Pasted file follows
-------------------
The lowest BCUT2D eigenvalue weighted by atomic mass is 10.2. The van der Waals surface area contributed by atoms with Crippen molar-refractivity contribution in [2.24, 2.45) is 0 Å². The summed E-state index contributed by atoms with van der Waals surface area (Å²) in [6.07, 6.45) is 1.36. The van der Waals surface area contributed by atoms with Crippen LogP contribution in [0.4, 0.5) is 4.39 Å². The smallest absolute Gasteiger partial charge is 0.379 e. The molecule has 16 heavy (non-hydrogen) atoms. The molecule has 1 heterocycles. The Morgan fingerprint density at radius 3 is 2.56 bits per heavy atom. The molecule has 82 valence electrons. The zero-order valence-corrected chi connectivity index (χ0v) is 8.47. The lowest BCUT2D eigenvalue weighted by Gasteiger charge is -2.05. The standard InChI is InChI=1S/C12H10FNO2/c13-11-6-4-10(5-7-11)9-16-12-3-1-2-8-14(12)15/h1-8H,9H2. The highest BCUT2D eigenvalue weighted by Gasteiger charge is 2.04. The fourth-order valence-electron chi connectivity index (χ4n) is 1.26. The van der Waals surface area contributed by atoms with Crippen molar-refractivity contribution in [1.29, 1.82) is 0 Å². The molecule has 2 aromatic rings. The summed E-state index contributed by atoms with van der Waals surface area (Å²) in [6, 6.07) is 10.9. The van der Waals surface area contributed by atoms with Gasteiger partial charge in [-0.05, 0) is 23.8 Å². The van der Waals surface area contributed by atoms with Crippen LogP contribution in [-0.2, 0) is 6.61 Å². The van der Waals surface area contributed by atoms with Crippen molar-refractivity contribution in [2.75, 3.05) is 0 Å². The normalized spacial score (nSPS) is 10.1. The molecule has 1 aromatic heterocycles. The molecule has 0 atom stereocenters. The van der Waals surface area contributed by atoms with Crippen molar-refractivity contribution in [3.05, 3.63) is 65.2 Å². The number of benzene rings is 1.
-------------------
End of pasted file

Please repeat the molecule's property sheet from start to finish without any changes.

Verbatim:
The lowest BCUT2D eigenvalue weighted by atomic mass is 10.2. The van der Waals surface area contributed by atoms with Crippen molar-refractivity contribution in [2.24, 2.45) is 0 Å². The summed E-state index contributed by atoms with van der Waals surface area (Å²) in [6.07, 6.45) is 1.36. The van der Waals surface area contributed by atoms with Crippen LogP contribution in [0.4, 0.5) is 4.39 Å². The smallest absolute Gasteiger partial charge is 0.379 e. The molecule has 16 heavy (non-hydrogen) atoms. The molecule has 1 heterocycles. The Morgan fingerprint density at radius 3 is 2.56 bits per heavy atom. The molecule has 82 valence electrons. The zero-order valence-corrected chi connectivity index (χ0v) is 8.47. The lowest BCUT2D eigenvalue weighted by Gasteiger charge is -2.05. The standard InChI is InChI=1S/C12H10FNO2/c13-11-6-4-10(5-7-11)9-16-12-3-1-2-8-14(12)15/h1-8H,9H2. The highest BCUT2D eigenvalue weighted by Gasteiger charge is 2.04. The fourth-order valence-electron chi connectivity index (χ4n) is 1.26. The van der Waals surface area contributed by atoms with Crippen molar-refractivity contribution in [1.29, 1.82) is 0 Å². The molecule has 2 aromatic rings. The summed E-state index contributed by atoms with van der Waals surface area (Å²) in [6, 6.07) is 10.9. The van der Waals surface area contributed by atoms with Gasteiger partial charge in [-0.05, 0) is 23.8 Å². The van der Waals surface area contributed by atoms with Crippen LogP contribution in [-0.2, 0) is 6.61 Å². The van der Waals surface area contributed by atoms with Crippen molar-refractivity contribution in [2.75, 3.05) is 0 Å². The normalized spacial score (nSPS) is 10.1. The molecule has 1 aromatic heterocycles. The molecule has 0 atom stereocenters. The van der Waals surface area contributed by atoms with Crippen molar-refractivity contribution in [3.05, 3.63) is 65.2 Å². The number of benzene rings is 1.